Phil Goldstein |
The performer wnteTa prediction on the back of his business card. This is placed aside. A small twelve-page calendar is introduced. The sheets are torn from the calendar's backing board, and spread face down for a spectator to make a free selection from same. Another spectator is asked to call out a number from one to thirty-one. These two pieces of information are combined to produce a date — say, July 24. The prediction message on the back of the card is found to read: "I forecast the date of July 24. Signed, (performer's name).
The method combines a classic mentalism technique with a clever idea devised by the late Hen Fetsch, which allows you to force the name of the month. The procedure was used by Fetsch in conjunction with an impression device, for a demonstration of thought-reading ("Date Man Duplication", Phoenix 238,1951).
The calendar is prepared. The front sheet bears the layout for January, as would be expected. However, all eleven of the other sheets are duplicates for the month of July. Thus, when the stapled sheets are torn from the backing board, and spread for a selection, the spectator can only pick July! When you fan the sheets, if your approach is confident and casual, you can be certain that the spectator will draw from near the centre of the fan — thus, the force month of July will not be suspect (as July occurs near the middle of the range of months). If, however, you are unsure about this, simply give the sheets an open mixing prior to the selection — so that there will not be any surprise no matter where the July sheet happens to turn up. Of course, you must see to it that the one January sheet is not taken. Simply keep this below the others, and do not spread it out — thus, it cannot be taken.
There is no need to "prove" that the months are all different. The audience assumes that all twelve sheets are different. The only reason they might think otherwise would be if your own guilt tipped them off. . .
Having taken care of the choice of month, what about the choice of date? This is a legitimately free selection — which is added to the prediction message ex post facto with the use of a nailwriter. This can be in your pocket, in any of the various holders that have been described and/or marketed in the past. When you put away the eleven unchosen sheets, you put on the writer. Pick up the business card (which has the entire message written out, except for the date number). Say, "Before we check to see if I've been accurate with the month, let's take this a step further." Turn to a spectator, and have him/her call out a date. If the date is over 28, turn to the first spectator with the month sheet and inquire if there are enough days on the sheet to cover the named number. (Of course there will be, if you use a force month with 31 days). During the question you write in the number with the nailwriter. If the named date is under 29, your stall is in the form of asking the first spectator to place his/her finger onto the named date, so that it won't be forgotten.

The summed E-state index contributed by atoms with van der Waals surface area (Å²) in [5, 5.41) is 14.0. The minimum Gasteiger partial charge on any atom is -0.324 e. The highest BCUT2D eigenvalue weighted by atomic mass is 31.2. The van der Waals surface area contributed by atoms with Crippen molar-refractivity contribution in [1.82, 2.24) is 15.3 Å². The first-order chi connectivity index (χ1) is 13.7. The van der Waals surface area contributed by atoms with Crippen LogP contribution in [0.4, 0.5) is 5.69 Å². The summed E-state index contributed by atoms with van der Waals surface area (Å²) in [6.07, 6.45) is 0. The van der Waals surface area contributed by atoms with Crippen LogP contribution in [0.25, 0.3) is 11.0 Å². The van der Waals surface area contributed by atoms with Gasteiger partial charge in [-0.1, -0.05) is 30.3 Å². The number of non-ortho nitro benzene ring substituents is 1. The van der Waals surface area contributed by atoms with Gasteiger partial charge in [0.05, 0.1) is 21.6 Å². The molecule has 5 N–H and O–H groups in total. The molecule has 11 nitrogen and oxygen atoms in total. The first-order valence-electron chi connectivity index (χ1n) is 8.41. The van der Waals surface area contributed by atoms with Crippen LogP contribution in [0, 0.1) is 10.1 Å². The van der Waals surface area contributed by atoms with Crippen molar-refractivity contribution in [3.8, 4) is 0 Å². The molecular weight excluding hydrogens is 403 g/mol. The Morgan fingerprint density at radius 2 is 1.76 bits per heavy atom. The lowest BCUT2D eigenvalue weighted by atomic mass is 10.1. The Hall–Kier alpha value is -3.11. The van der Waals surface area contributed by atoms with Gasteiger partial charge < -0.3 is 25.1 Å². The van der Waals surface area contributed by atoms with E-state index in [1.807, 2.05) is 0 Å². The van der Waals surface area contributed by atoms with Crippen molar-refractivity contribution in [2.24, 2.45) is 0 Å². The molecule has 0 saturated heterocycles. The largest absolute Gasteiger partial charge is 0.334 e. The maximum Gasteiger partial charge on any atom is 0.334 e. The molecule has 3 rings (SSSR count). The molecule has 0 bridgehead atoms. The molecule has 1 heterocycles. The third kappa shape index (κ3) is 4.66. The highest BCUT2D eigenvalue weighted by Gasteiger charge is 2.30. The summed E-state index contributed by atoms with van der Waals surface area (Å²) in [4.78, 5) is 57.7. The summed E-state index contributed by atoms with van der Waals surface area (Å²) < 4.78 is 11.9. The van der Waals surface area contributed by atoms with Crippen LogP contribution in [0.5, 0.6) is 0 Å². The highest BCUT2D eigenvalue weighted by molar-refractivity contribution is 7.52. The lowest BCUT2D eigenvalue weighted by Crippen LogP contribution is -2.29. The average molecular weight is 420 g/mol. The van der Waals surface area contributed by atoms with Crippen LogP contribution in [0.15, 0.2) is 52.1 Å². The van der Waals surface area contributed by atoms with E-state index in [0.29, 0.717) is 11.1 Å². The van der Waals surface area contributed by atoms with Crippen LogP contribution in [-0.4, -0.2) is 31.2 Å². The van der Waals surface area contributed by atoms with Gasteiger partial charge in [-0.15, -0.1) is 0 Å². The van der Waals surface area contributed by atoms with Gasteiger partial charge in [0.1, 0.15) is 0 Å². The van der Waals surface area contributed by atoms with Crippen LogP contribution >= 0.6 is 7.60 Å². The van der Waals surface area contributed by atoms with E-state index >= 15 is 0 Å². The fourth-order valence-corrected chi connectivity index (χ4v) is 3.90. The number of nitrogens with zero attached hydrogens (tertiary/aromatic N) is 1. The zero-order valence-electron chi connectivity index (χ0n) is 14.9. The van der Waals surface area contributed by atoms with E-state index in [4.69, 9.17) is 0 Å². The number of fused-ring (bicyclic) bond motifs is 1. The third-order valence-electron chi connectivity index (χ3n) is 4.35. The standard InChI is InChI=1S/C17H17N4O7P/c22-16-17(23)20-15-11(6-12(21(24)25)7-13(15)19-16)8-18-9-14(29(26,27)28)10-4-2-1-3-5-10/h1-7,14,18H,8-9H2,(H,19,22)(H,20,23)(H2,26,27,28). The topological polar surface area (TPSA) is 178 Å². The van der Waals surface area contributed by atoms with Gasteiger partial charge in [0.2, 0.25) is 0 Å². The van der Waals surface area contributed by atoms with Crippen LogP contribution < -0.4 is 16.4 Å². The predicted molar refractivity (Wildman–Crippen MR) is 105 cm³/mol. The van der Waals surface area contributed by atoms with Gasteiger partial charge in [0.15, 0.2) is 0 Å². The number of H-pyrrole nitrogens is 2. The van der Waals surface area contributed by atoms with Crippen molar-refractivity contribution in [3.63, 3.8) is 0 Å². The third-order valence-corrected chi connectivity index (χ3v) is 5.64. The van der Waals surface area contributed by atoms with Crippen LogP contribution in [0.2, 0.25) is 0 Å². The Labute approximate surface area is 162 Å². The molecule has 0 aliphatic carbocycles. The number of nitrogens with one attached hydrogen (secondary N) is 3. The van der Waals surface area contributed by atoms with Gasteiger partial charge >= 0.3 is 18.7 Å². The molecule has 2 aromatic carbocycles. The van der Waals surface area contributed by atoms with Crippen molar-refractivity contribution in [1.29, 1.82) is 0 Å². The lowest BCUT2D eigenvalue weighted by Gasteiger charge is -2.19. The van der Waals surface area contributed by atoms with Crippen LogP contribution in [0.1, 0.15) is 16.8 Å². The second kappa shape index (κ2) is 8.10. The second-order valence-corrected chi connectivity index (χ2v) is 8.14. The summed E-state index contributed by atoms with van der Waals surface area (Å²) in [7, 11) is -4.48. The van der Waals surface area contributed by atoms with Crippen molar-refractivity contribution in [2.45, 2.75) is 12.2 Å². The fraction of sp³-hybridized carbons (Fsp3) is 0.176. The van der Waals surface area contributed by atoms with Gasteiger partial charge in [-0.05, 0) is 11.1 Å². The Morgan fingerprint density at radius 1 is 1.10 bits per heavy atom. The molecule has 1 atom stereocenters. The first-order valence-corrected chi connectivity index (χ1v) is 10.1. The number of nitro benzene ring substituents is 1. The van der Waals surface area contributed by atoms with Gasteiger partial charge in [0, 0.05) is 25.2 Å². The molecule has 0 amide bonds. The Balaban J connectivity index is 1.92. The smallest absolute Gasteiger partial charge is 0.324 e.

Of course, the forced month could be combined with a number force to allow for a totally forced date, predicted with no nailwriting. However, there are few number forces as quick and clean as the month force, and to go into anything top complicated here would bog down the presentation and thus lessen the impact of what is, after all, a very fast routine.
The routine can be expanded one more step, if desired, by using an idea first put into print (I believe) by Eddie Clever. In your pocket, have a handful of coins of random values, but all with the same year of issue. These are tossed onto the table, and a spectator allowed to pick up any one of the coins. Again, the key here is bold confidence manifested through casual behaviour. If you convey the sense that you have nothing to hide, tne audience will assume that the dates on the coins are all different — that the coins are an arbitrary group that just happen to be on hand. With this extra force, then, the prediction message is expanded to include a year, as well as the month and day.
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